It's phishing season. Get ready against cyber threats.
Phishing has very much evolved from the early days where you would receive a random email from someone you have never even heard of, asking for your bank details to send money in order to help them.
Nowadays, the types of emails that are sent have become more advanced and impersonation is one of the most common themes.
Unfortunately, no matter how good your security is, the ever changing nature of phishing emails means that some will inevitably make it to your inbox.
Common types of phishing email:
Standard Phishing: The email will be designed to appear as if from a legitimate organisation e.g. Microsoft, Paypal or Amazon and will often contain a warning of some sort regarding your account. The links in these emails will often lead to a fake website (which looks real) where you will enter your credentials – then they have you. More advanced attackers will even take over the real website so that when you login everything looks normal, however your user information has been intercepted in the process. If in doubt, always best to close the email and access the website manually via your web browser.
Spear Phishing: This type of email will often be customised with the target’s name, position, company, work phone number and other information in an attempt to trick the recipient into believing that they have a connection with the sender. Again the purpose is to steal your user credentials in some way. It may contain an attachment of some sort which if clicked will likely cause some malicious software to be downloaded in order to compromise your system.
CEO Fraud: Attackers will either take over an account of someone at the top of the organisation or construct emails that appears to be from them in an attempt to authorise transfers of money. To avoid this, it may be best to have a policy of not authorising payments via email.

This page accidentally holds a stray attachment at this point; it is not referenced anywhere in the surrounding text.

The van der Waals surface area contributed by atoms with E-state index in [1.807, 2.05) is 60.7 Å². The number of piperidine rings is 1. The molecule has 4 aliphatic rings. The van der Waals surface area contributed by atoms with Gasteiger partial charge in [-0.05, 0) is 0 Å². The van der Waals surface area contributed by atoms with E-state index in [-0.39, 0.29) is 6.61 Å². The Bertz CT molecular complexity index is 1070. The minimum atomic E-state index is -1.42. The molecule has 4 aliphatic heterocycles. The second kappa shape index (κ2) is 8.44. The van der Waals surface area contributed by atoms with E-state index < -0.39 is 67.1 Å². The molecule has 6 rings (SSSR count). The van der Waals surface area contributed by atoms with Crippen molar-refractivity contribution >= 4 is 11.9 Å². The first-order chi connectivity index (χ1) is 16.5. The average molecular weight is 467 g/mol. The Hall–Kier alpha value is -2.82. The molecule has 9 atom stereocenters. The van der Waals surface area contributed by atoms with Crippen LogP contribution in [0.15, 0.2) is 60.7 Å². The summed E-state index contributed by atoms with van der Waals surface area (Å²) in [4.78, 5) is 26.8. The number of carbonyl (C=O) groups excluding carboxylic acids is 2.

Useful tips for how to detect a phishing email:
1. Implement Advanced Network Security
A complete Network Solution Security Solution should protect your system from external threats.
Tackle malware, hacking attempts, phishing schemes and other exploits before they ever reach your users. It should also allow you to filter content and block porn, gambling, videos, social networks, shopping sites and other inappropriate content or applications.
With Internet of Things (IoT) your network security system should tackle the challenges of a remote workforce, branch offices, guest Wi-Fi and any devices connected to internet. It should also provide detailed views of the traffic on their networks. See who’s doing what and when on your network. Set policies by user, group, device, time and more. Get complete visibility and control over traffic. Create alert rules to stay on top of threats, policy breaches or system status.
2. Train Employees to be able to identify threats
Even the most advanced Network Security Solutions with Phishing, Virus and Spam blockers cannot stop 100% of the threats. It is vital for every organisation that employees are properly trained on how to identify cyber threats and how to deal with them.
The email subject and content A phishing email will often appear to be urgent or desperate in some way, for example it may say “you need to respond urgently” or “your account has been deactivated”.
What is the email about – is it asking for something? You should be instantly suspicious if the email is asking you to enter or update any personal details.
You should also check the content – sometimes the email will contain various errors in spelling or grammar, or is just written badly.
Common example: An email appearing to be from the bank asking you to update your personal information urgently.
Sender Address Check the sender – is the email from someone you are expecting?
A common trick will be the sender appears to be from someone you know, but when you drill down into the sender you will see the email address does not actually match.